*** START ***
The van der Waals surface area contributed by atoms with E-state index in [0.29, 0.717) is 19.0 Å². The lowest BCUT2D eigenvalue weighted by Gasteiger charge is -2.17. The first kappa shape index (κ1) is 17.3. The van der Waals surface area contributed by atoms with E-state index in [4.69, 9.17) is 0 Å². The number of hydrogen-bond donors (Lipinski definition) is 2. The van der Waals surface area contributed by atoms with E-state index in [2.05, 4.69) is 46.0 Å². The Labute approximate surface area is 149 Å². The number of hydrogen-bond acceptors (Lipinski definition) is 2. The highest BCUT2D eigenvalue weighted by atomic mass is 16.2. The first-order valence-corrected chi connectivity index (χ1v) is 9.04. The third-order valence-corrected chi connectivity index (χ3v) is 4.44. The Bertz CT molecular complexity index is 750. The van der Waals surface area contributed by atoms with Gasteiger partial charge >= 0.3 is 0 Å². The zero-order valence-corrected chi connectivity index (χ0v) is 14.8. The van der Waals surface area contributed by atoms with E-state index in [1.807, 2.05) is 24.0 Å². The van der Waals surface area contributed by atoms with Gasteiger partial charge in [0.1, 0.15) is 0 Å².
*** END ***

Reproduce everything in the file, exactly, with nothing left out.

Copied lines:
The van der Waals surface area contributed by atoms with E-state index in [0.29, 0.717) is 19.0 Å². The lowest BCUT2D eigenvalue weighted by Gasteiger charge is -2.17. The first kappa shape index (κ1) is 17.3. The van der Waals surface area contributed by atoms with E-state index in [4.69, 9.17) is 0 Å². The number of hydrogen-bond donors (Lipinski definition) is 2. The van der Waals surface area contributed by atoms with E-state index in [2.05, 4.69) is 46.0 Å². The Labute approximate surface area is 149 Å². The number of hydrogen-bond acceptors (Lipinski definition) is 2. The highest BCUT2D eigenvalue weighted by atomic mass is 16.2. The first-order valence-corrected chi connectivity index (χ1v) is 9.04. The third-order valence-corrected chi connectivity index (χ3v) is 4.44. The Bertz CT molecular complexity index is 750. The van der Waals surface area contributed by atoms with Gasteiger partial charge >= 0.3 is 0 Å². The zero-order valence-corrected chi connectivity index (χ0v) is 14.8. The van der Waals surface area contributed by atoms with E-state index in [1.807, 2.05) is 24.0 Å². The van der Waals surface area contributed by atoms with Gasteiger partial charge in [0.1, 0.15) is 0 Å².